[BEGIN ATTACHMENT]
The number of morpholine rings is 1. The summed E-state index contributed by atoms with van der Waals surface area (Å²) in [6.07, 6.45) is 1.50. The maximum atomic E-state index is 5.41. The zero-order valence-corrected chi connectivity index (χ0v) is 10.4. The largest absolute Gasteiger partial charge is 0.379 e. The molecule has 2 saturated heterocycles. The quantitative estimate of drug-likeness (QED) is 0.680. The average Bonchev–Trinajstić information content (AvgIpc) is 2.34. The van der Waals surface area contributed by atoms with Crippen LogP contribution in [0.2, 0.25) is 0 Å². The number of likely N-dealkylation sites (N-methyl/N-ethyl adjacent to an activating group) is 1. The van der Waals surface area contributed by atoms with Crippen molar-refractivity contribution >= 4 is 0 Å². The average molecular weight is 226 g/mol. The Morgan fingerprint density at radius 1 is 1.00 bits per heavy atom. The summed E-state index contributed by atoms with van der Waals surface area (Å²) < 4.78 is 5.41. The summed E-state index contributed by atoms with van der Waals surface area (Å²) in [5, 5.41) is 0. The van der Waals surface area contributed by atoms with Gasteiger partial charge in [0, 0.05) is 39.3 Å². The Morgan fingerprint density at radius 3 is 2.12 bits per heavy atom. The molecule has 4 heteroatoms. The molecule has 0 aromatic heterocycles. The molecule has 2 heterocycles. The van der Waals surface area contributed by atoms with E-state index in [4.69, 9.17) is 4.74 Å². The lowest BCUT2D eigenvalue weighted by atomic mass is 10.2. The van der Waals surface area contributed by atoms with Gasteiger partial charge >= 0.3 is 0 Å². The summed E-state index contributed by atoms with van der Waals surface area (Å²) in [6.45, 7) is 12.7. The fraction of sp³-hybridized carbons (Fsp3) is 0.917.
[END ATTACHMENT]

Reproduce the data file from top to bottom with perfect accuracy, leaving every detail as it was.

The number of morpholine rings is 1. The summed E-state index contributed by atoms with van der Waals surface area (Å²) in [6.07, 6.45) is 1.50. The maximum atomic E-state index is 5.41. The zero-order valence-corrected chi connectivity index (χ0v) is 10.4. The largest absolute Gasteiger partial charge is 0.379 e. The molecule has 2 saturated heterocycles. The quantitative estimate of drug-likeness (QED) is 0.680. The average Bonchev–Trinajstić information content (AvgIpc) is 2.34. The van der Waals surface area contributed by atoms with Crippen LogP contribution in [0.2, 0.25) is 0 Å². The number of likely N-dealkylation sites (N-methyl/N-ethyl adjacent to an activating group) is 1. The van der Waals surface area contributed by atoms with Crippen molar-refractivity contribution >= 4 is 0 Å². The average molecular weight is 226 g/mol. The Morgan fingerprint density at radius 1 is 1.00 bits per heavy atom. The summed E-state index contributed by atoms with van der Waals surface area (Å²) < 4.78 is 5.41. The summed E-state index contributed by atoms with van der Waals surface area (Å²) in [5, 5.41) is 0. The van der Waals surface area contributed by atoms with Gasteiger partial charge in [0, 0.05) is 39.3 Å². The Morgan fingerprint density at radius 3 is 2.12 bits per heavy atom. The molecule has 4 heteroatoms. The molecule has 0 aromatic heterocycles. The molecule has 2 heterocycles. The van der Waals surface area contributed by atoms with E-state index in [4.69, 9.17) is 4.74 Å². The lowest BCUT2D eigenvalue weighted by atomic mass is 10.2. The van der Waals surface area contributed by atoms with Gasteiger partial charge >= 0.3 is 0 Å². The summed E-state index contributed by atoms with van der Waals surface area (Å²) in [6.45, 7) is 12.7. The fraction of sp³-hybridized carbons (Fsp3) is 0.917.